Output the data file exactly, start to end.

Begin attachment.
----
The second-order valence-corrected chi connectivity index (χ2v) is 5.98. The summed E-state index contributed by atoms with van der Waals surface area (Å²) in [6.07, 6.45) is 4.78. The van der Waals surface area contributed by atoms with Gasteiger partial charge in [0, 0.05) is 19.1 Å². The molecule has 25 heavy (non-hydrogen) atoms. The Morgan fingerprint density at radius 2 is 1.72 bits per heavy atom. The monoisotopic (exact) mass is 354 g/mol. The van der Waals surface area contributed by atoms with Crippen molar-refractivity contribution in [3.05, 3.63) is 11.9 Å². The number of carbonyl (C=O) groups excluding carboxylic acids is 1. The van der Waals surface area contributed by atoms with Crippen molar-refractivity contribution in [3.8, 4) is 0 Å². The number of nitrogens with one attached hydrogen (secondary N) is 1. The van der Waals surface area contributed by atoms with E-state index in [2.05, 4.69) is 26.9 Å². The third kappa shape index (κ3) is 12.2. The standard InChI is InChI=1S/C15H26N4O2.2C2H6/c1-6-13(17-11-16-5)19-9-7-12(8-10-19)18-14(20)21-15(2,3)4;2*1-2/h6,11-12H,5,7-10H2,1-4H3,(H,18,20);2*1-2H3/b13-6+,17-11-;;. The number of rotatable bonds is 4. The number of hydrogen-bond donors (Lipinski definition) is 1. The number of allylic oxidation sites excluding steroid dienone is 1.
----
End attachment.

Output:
The second-order valence-corrected chi connectivity index (χ2v) is 5.98. The summed E-state index contributed by atoms with van der Waals surface area (Å²) in [6.07, 6.45) is 4.78. The van der Waals surface area contributed by atoms with Gasteiger partial charge in [0, 0.05) is 19.1 Å². The molecule has 25 heavy (non-hydrogen) atoms. The Morgan fingerprint density at radius 2 is 1.72 bits per heavy atom. The monoisotopic (exact) mass is 354 g/mol. The van der Waals surface area contributed by atoms with Crippen molar-refractivity contribution in [3.05, 3.63) is 11.9 Å². The number of carbonyl (C=O) groups excluding carboxylic acids is 1. The van der Waals surface area contributed by atoms with Crippen molar-refractivity contribution in [3.8, 4) is 0 Å². The number of nitrogens with one attached hydrogen (secondary N) is 1. The van der Waals surface area contributed by atoms with E-state index in [2.05, 4.69) is 26.9 Å². The third kappa shape index (κ3) is 12.2. The standard InChI is InChI=1S/C15H26N4O2.2C2H6/c1-6-13(17-11-16-5)19-9-7-12(8-10-19)18-14(20)21-15(2,3)4;2*1-2/h6,11-12H,5,7-10H2,1-4H3,(H,18,20);2*1-2H3/b13-6+,17-11-;;. The number of rotatable bonds is 4. The number of hydrogen-bond donors (Lipinski definition) is 1. The number of allylic oxidation sites excluding steroid dienone is 1.